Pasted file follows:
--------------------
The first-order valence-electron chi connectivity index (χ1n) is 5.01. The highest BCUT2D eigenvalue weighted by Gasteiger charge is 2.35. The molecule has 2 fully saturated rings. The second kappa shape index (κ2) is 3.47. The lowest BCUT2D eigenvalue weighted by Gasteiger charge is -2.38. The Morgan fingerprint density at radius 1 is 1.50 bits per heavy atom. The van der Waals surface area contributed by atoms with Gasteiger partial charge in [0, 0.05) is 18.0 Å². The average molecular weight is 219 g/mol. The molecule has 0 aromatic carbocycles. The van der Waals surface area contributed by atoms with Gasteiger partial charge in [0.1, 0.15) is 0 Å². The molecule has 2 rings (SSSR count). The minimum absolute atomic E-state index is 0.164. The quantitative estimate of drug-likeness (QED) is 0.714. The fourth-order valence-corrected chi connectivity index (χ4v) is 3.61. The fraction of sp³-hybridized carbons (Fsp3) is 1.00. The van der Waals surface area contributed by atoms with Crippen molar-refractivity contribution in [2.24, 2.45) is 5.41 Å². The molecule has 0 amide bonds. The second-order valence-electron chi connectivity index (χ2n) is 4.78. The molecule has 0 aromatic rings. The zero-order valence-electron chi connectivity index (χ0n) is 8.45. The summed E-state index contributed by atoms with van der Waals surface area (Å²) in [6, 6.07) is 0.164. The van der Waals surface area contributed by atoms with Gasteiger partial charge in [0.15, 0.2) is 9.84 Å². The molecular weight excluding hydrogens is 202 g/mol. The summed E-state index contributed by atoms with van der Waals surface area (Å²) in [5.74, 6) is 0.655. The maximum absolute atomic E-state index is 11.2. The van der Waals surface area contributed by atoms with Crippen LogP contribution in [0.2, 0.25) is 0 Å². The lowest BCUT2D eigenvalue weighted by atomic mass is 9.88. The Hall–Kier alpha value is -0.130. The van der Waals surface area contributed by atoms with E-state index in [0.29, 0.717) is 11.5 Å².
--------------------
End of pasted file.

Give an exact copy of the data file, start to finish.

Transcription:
The first-order valence-electron chi connectivity index (χ1n) is 5.01. The highest BCUT2D eigenvalue weighted by Gasteiger charge is 2.35. The molecule has 2 fully saturated rings. The second kappa shape index (κ2) is 3.47. The lowest BCUT2D eigenvalue weighted by Gasteiger charge is -2.38. The Morgan fingerprint density at radius 1 is 1.50 bits per heavy atom. The van der Waals surface area contributed by atoms with Gasteiger partial charge in [0, 0.05) is 18.0 Å². The average molecular weight is 219 g/mol. The molecule has 0 aromatic carbocycles. The van der Waals surface area contributed by atoms with Gasteiger partial charge in [0.1, 0.15) is 0 Å². The molecule has 2 rings (SSSR count). The minimum absolute atomic E-state index is 0.164. The quantitative estimate of drug-likeness (QED) is 0.714. The fourth-order valence-corrected chi connectivity index (χ4v) is 3.61. The fraction of sp³-hybridized carbons (Fsp3) is 1.00. The van der Waals surface area contributed by atoms with Crippen molar-refractivity contribution in [2.24, 2.45) is 5.41 Å². The molecule has 0 amide bonds. The second-order valence-electron chi connectivity index (χ2n) is 4.78. The molecule has 0 aromatic rings. The zero-order valence-electron chi connectivity index (χ0n) is 8.45. The summed E-state index contributed by atoms with van der Waals surface area (Å²) in [6, 6.07) is 0.164. The van der Waals surface area contributed by atoms with Gasteiger partial charge in [0.15, 0.2) is 9.84 Å². The molecular weight excluding hydrogens is 202 g/mol. The summed E-state index contributed by atoms with van der Waals surface area (Å²) in [5.74, 6) is 0.655. The maximum absolute atomic E-state index is 11.2. The van der Waals surface area contributed by atoms with Crippen LogP contribution in [0.2, 0.25) is 0 Å². The lowest BCUT2D eigenvalue weighted by atomic mass is 9.88. The Hall–Kier alpha value is -0.130. The van der Waals surface area contributed by atoms with E-state index in [0.29, 0.717) is 11.5 Å².